In essence my book is going to be my interpretation of a subject that many great thinkers have written about before me. Ideally it would not be something defined by a cover which marks the start and the end, but as part of a continuous conversation that includes Steven Johnson's 'Where Good Ideas Come From', Sir Ken Robinson's 'The Element' and Jay-Z's 'Decoded' amongst many others. It would go on to include writers not yet born should they decide to join the conversation in the future. It's a never finished piece of work with no boarders, a bit like Wikipedia. Because of its deep linking you could say Wikipedia is a book about everything. Or maybe not.
I've just finished reading the digital version of Jay-Z's Decoded, which was excellent. It featured clickable lyrics which gave his interpretation of tracks line by line. It also featured video of him in conversation. A nice touch would have been to annotate those videos offering links within to supporting video... but hey... respect is due to the guy for coming up with something so fantastic. As a side note he also launched the book page by page as a digital/real world treasure hunt. Nice work.
It's great to see such creativity being applied by an artist who traditionally expresses himself through music. If the music industry had embraced digital with such passion all those years ago who knows what amazing musical moments they would be producing now.
Of course people are still making music despite the predictions of the doomlords who heralded its death many years ago. Books aren't going to disappear - they're just going through a really healthy change, a consequence of which being that a lot less trees are going to be chopped down in the coming years. And like the music industry the people who need to rise to the challenge are those who formally had the power. Publishers should be diving into the amazing technology that is available to create new experiences like the one in the TED video.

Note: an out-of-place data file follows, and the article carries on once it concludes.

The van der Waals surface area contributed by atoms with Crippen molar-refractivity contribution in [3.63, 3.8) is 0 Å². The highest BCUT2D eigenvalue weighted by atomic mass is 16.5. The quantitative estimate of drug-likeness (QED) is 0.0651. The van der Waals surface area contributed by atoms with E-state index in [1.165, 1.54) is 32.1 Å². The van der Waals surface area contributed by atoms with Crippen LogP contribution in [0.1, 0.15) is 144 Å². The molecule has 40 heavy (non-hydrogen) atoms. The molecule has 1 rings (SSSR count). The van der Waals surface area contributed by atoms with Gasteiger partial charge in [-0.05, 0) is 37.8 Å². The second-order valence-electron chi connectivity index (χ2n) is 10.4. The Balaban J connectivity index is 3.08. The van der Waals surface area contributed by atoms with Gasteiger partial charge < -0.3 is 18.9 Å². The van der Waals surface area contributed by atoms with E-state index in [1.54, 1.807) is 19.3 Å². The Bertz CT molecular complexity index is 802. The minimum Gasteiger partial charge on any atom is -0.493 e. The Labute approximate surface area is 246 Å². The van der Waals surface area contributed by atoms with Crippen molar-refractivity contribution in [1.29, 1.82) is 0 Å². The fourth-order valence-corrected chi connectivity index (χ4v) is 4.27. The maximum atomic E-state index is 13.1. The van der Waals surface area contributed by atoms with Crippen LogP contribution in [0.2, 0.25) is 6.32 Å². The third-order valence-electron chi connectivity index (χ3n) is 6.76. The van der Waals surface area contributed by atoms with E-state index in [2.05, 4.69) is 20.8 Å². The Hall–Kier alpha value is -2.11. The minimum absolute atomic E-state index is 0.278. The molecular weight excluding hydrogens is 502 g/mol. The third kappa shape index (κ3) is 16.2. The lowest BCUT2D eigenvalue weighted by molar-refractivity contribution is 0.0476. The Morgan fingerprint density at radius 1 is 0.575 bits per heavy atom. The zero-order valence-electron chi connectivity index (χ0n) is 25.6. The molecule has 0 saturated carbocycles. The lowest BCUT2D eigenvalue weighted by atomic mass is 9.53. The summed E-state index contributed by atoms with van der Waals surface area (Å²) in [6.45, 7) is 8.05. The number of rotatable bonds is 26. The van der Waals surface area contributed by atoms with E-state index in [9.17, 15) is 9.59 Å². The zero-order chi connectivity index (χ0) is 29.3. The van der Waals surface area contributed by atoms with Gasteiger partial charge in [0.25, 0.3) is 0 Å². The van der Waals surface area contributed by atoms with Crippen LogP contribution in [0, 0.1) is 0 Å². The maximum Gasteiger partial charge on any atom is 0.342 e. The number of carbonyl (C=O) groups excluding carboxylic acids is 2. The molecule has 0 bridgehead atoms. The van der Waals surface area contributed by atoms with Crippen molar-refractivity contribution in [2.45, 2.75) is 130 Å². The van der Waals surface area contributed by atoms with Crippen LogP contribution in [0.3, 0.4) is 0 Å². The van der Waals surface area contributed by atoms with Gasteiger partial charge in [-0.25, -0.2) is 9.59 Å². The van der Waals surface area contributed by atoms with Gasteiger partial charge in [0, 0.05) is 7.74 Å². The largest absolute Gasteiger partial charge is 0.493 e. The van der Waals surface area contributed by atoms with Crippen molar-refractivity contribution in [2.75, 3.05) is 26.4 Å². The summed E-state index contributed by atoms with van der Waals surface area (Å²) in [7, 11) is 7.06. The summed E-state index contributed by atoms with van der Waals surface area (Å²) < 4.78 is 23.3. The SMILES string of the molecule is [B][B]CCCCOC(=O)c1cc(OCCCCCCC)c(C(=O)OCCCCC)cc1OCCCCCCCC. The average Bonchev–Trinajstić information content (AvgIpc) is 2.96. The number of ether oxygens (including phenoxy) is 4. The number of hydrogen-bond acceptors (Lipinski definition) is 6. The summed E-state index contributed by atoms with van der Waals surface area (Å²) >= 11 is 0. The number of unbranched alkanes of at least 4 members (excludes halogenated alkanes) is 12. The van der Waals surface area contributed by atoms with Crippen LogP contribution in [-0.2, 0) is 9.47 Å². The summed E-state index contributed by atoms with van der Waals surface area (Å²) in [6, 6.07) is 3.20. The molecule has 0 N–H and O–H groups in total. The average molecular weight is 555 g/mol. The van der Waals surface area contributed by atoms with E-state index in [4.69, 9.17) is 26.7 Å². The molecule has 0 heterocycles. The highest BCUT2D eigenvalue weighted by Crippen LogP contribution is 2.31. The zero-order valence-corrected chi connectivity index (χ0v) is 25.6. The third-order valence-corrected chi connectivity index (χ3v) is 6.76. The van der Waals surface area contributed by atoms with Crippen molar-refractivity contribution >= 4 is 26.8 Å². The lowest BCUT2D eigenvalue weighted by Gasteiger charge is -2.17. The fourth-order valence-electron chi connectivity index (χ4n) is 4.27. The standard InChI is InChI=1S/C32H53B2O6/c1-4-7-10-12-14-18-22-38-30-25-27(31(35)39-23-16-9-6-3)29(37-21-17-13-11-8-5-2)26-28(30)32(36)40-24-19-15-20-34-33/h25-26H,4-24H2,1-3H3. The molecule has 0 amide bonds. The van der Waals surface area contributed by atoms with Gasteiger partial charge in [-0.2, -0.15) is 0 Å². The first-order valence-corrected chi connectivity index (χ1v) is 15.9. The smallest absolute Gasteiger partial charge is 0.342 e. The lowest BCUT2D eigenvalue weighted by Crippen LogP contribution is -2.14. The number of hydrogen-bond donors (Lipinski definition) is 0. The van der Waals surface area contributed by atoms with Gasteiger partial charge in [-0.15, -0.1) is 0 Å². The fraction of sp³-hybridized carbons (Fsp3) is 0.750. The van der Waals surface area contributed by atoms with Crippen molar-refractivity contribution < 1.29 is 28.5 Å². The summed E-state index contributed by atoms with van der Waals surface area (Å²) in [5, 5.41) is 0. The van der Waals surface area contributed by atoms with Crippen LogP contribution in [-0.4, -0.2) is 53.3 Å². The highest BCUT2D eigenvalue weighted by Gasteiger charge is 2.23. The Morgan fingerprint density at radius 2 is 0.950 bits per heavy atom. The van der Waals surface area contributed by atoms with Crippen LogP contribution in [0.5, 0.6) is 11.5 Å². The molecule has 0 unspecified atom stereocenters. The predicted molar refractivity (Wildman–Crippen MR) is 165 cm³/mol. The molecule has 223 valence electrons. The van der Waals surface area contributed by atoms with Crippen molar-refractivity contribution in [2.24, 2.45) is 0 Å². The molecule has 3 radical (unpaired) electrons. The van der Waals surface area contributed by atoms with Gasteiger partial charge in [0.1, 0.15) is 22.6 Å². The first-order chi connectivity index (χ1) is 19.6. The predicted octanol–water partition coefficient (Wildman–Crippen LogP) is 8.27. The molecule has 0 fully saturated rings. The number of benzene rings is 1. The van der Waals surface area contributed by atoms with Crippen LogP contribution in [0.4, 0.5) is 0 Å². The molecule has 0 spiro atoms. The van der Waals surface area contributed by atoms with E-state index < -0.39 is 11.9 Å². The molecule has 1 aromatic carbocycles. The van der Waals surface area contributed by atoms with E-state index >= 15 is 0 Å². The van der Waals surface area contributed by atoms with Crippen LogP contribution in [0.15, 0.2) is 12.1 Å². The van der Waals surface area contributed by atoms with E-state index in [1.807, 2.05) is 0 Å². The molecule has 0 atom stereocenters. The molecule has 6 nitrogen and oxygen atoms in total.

Opportunities are opening up for new writers to publish their work without a publisher. Though it would be foolish to assume anyone can recreate the success of Amanda Hocking (the self publishing author currently selling 100,000 books a month digitally without having ever been published) new services and models are removing the barriers for those who previously wouldn't have considered it either because of lack of publisher or not having a 'big enough' idea.
A recent development in digital publishing has been the rise of short form publishing. TED have recently launched TED Books which run less than 20,000 words each — long enough to explain a powerful idea, but short enough to be read in a single sitting. Kindle Singles reflects the love of short form that we've grown accustomed to online, whilst Seth Godin, whose Domino Project is also challenging traditional publishing models and looking to publishing shorter books with 'no wasted words' and 'no filler'. The idea that a book can be less than 50,000 words long should be a catalyst to get more people writing, at the same time encouraging a sales increase as prices drop to near micro payment levels.
If publishers are going to look to the past for a view of the future then they should look no further than what happened to the music industry and run in the opposite direction. The democratisation of publishing should encourage a new era of creativity on both sides. The ideal scenario being that more people will write because self publishing is becoming easy and publishers will push the boundaries of publishing in an attempt to still have a role in their game. I might even get my own book finished.